The European Union Anti-Geoblocking Regulation Isn’t the End of the Anti-Geoblocking Battle (Guest Blog Post)
by guest blogger Marketa Trimble
The EU Anti-Geoblocking Regulation has finally been published. After the Council of the European Union adopted the EU Anti-Geoblocking Regulation on February 27, 2018 (the European Parliament had adopted it earlier in the month), the Regulation was published in the Official Journal of the European Union on March 2, 2018, as “Regulation (EU) 2018/302 of the European Parliament and of the Council of 28 February 2018 on addressing unjustified geo-blocking and other forms of discrimination based on consumers’ nationality, place of residence or place of establishment within the internal market” (and amending some existing EU legislation) (the “Regulation”). The adoption of the Regulation is not the end of the EU geoblocking battle, which endures, with the focal point shifting to another piece of EU legislation that is discussed below.
The adoption of the Regulation might appear to be the culmination of the anti-geoblocking campaign, as led by the European Commission within its Digital Single Market Strategy – a strategy to create and foster a single EU digital market. Initially, the future of geoblocking seemed doomed, but discussions revealed that not all geoblocking could or should be prohibited. Little by little, scenarios were presented in which geoblocking could not be eliminated; the scenarios were addressed in changes to the Regulation proposal, including a change that saw the word “unjustified” inserted in the title of the Regulation, acknowledging the fact that some leeway must remain for geoblocking that is “justified.”
Those accustomed to operating in a world with a legal/illegal dichotomy might find the use of the terms “justified” and “unjustified” unsettling in legislative text. With respect to the Regulation, the terms originated in the EU Services Directive, which prohibits discrimination among service recipients based on their nationality or place of residence, but allows for “differences in the conditions of access where those differences are directly justified by objective criteria.” According to the Explanatory Memorandum accompanying the Regulation proposal, the Regulation was designed to clarify what these “objective criteria” are, and therefore when the differences are or are not justified.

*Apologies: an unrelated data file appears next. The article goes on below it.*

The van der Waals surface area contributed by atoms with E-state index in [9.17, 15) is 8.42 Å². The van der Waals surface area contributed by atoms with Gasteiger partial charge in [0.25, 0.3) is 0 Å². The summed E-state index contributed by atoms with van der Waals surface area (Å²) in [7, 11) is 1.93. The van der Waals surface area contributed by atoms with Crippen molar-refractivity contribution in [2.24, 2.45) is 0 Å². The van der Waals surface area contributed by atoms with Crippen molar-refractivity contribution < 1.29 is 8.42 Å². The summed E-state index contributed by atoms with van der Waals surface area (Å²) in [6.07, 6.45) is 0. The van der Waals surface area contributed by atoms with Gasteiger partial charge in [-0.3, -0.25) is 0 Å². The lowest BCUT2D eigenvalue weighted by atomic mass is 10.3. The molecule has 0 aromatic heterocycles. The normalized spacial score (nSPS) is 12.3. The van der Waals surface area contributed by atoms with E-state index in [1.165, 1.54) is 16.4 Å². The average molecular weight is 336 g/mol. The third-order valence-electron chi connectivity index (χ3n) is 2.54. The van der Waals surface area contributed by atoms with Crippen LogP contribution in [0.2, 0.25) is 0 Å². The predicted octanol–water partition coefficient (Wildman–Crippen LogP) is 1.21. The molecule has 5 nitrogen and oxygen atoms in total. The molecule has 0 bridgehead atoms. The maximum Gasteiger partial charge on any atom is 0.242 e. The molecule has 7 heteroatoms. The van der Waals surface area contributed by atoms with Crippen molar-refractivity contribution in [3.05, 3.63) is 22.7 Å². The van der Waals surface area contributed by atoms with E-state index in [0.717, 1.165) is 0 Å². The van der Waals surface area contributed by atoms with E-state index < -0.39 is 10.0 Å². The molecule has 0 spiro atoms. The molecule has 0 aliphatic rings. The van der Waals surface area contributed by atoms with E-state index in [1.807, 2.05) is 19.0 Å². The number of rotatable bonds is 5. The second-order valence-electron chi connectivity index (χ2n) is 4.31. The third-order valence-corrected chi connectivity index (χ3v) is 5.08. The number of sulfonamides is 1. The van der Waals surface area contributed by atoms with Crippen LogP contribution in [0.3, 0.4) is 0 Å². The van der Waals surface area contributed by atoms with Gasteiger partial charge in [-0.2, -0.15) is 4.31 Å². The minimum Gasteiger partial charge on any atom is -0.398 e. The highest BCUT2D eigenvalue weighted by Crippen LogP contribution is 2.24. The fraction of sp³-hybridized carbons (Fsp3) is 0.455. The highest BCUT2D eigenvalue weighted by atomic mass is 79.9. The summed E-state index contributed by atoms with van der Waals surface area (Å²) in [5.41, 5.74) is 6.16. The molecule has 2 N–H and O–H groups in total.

Allowing latitude for “justified differences,” the Regulation leaves certain situations open for disparate treatment of customers from different countries, and most importantly – and not surprisingly – the Regulation acknowledges that geoblocking must be permitted when its use is necessary in order to comply with law. Prohibition of geoblocking thus appears to be relegated primarily to cases of pure market partitioning, where EU competition law could have functioned as a sufficient corrective measure.
However, whether the use of geoblocking violates EU competition law is not yet settled. Legality of the use of geoblocking under EU competition law is the subject of ongoing EU Commission antitrust proceedings against several major film studios. In the proceedings, the Commission is investigating the studios’ practice of imposing obligations on their licensees to geoblock customers connecting from places outside the territory for which the studios have granted exclusive licenses to the licensees. The Commission has already expressed the opinion that the use of geoblocking does violate competition law because it prevents “passive sales” – unsolicited sales to (access by) customers located outside the exclusively licensed territory. The final word on the matter has not yet been pronounced by the EU courts; to date, the Commission has accepted commitments by two of the studios involved in the proceedings, while the proceedings continue against the other studios.